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When you’re trying to work from home, it’s important that you have time to do your work. You need to be able to focus, and knock some tasks off your to-do list.
But, when you have a clingy child, finding that time becomes more difficult.
If you have a clingy child who won’t let you get anything done, I’ve got some tips to help. These are all tried and true. They’re strategies I used to help a couple of my kids become more independent and less clingy.
1. Start with Positive Attention
Kids need our attention. And if they feel like they aren’t getting enough positive attention, they will start seeking out the other kind. Negative attention.
Kids have learned what works when it comes to getting you to pay attention to them. If being clingy gives them what they want, they’re going to keep doing it.
So, let’s change the routine a bit. I want you to purposefully schedule fun time with this child. Pour positive attention on them. Read a book together. Play with cars. Cook together.
Whatever your child enjoys, do that. Make it a point to spend 30-60 minutes at the beginning of the day with them.
During this time, don’t be on your phone. Don’t try to multi-task. Just focus on your child, letting them know that you love them and are there for them.
Way back in the early 2000s when I was trying to study for my college classes with a clingy toddler, I learned this lesson the hard way. If I gave her attention early in the day, starting the day off together, the rest of the day went so much smoother.
She was willing to play by herself later. Or quietly watch a movie. (I think I still have Lady & the Tramp memorized since that was her favorite :D).
So if you aren’t currently doing so, please try starting the day pouring attention onto your clingy child.
2. Check for Underlying Conditions
If you have a child being clingy who isn’t normally clingy, that’s a sign that something isn’t right. Definitely take the time to rule out any underlying conditions.
For instance, my babies always seem to become clingy right about 13 months of age. During this time, they’re almost always cutting their first set of molars. It’s a painful time for them.
Kids can become clingy when they’re sick. Or tired. Or when they feel unsure of themselves due to unusual situations.
If your child is clingy right now during the stay-at-home orders, it could be fear or anxiety manifesting in a physical way.
So please take steps to make sure everything is okay before you just start moving through my next tips. If there’s an underlying condition, you need to make sure to work with your child’s doctor or therapist.
3. Make a List & Select an Activity
You know what your child enjoys doing. Depending on your child’s age, there are likely things they can do on their own.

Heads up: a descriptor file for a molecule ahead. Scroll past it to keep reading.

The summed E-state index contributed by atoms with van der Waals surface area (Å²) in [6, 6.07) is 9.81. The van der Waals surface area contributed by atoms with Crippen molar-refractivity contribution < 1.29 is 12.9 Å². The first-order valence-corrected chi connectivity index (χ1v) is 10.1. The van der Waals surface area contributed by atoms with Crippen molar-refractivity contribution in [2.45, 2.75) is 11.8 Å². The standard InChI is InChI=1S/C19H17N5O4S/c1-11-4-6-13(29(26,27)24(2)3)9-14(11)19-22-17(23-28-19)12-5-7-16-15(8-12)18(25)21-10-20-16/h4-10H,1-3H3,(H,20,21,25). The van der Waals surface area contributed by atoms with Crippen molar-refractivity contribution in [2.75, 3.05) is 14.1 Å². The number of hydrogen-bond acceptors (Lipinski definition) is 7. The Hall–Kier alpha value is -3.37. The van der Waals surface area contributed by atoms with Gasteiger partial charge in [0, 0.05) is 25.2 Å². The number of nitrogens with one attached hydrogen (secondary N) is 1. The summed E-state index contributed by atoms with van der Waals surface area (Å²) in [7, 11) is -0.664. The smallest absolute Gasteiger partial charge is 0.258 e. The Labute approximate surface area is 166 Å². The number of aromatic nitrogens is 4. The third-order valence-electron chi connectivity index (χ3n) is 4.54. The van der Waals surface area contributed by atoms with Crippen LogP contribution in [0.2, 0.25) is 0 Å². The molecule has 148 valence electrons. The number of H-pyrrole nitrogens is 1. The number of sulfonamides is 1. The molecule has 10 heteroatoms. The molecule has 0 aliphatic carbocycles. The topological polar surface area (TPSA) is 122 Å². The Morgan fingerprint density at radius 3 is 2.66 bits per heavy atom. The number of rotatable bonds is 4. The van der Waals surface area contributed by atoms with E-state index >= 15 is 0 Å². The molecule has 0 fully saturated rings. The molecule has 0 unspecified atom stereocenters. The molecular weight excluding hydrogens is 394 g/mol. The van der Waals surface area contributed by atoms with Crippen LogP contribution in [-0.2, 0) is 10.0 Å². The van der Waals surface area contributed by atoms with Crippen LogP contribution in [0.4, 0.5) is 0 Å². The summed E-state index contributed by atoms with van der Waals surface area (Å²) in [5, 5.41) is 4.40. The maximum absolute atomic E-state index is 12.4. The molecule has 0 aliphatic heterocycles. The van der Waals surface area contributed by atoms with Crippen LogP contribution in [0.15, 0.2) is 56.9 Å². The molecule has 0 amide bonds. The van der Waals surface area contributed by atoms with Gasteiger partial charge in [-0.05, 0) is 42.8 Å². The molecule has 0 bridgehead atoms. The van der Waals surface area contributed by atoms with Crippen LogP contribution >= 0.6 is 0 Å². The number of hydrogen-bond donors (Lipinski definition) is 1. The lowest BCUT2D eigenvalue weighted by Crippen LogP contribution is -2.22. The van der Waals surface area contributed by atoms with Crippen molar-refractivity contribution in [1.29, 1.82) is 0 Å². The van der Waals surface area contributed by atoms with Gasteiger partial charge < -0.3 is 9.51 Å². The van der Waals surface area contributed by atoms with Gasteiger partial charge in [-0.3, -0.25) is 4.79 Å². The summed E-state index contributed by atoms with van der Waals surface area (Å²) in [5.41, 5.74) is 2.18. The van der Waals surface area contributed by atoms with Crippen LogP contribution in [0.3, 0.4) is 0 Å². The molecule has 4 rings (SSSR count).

If your child is old enough, please do this step with them. They’ll be more likely to buy in if they feel like they get to be a part of making the solution.
Here are a few ideas, based on ages:
Always keep your baby’s individual temperament and abilities in mind. Use common sense in selecting activities for your child.
- Play pen time (in a playpen nearby with some favorite toys or board books)
- Blanket time (on a blanket nearby with some favorite toys or board books)
- Laundry basket time (if your child can sit well, mine often enjoy sitting in a large laundry basket at my feet. I can gently rock them.)
- Baby swing
- Exercise Saucer (or whatever those things are called!)
For more ideas, see this post:
Toddlers are so curious. They need to be close by so they don’t choose an activity you don’t approve of or that’s dangerous. 😀
Here are some ideas that are great for clingy toddlers:
- Sensory bin with rice or oatmeal and some toy cars (it doesn’t have to be fancy!)
- Playing solo with parts to a board game (if they won’t put them in their mouth! – Don’t Rock the Boat is one my toddlers love.)
- Washing dishes (not really, but they sure have fun with a wash tub full of soapy water, some plastic plates and silverware, and a dish cloth.
- A stack of engaging board books
- A car rug and some toys
For more ideas for toddlers, see this post:
If you have a clingy preschooler, it’s important to find an activity that they enjoy to help them become independent. At this age, they’re typically old enough to begin explaining that you have to work, and that’s why you need them to play on their own for a few minutes. Then they can tell you all about it.
Let them help pick the activities, to help get better buy in!
- Making a simple snack (my preschoolers love making a trail mix from ingredients I set out)
- Having a “tea party” with their dolls and stuffed animals (I usually do lemonade so it’s not hot)
- Draw a picture
- Play with a foam letter mat (sometimes I’ll hide the letter inserts and make them go find them all)
- Turning a box into a doll house or a UPS truck or a rocket ship or …
- Playing with building blocks (Legos or Mega Blok)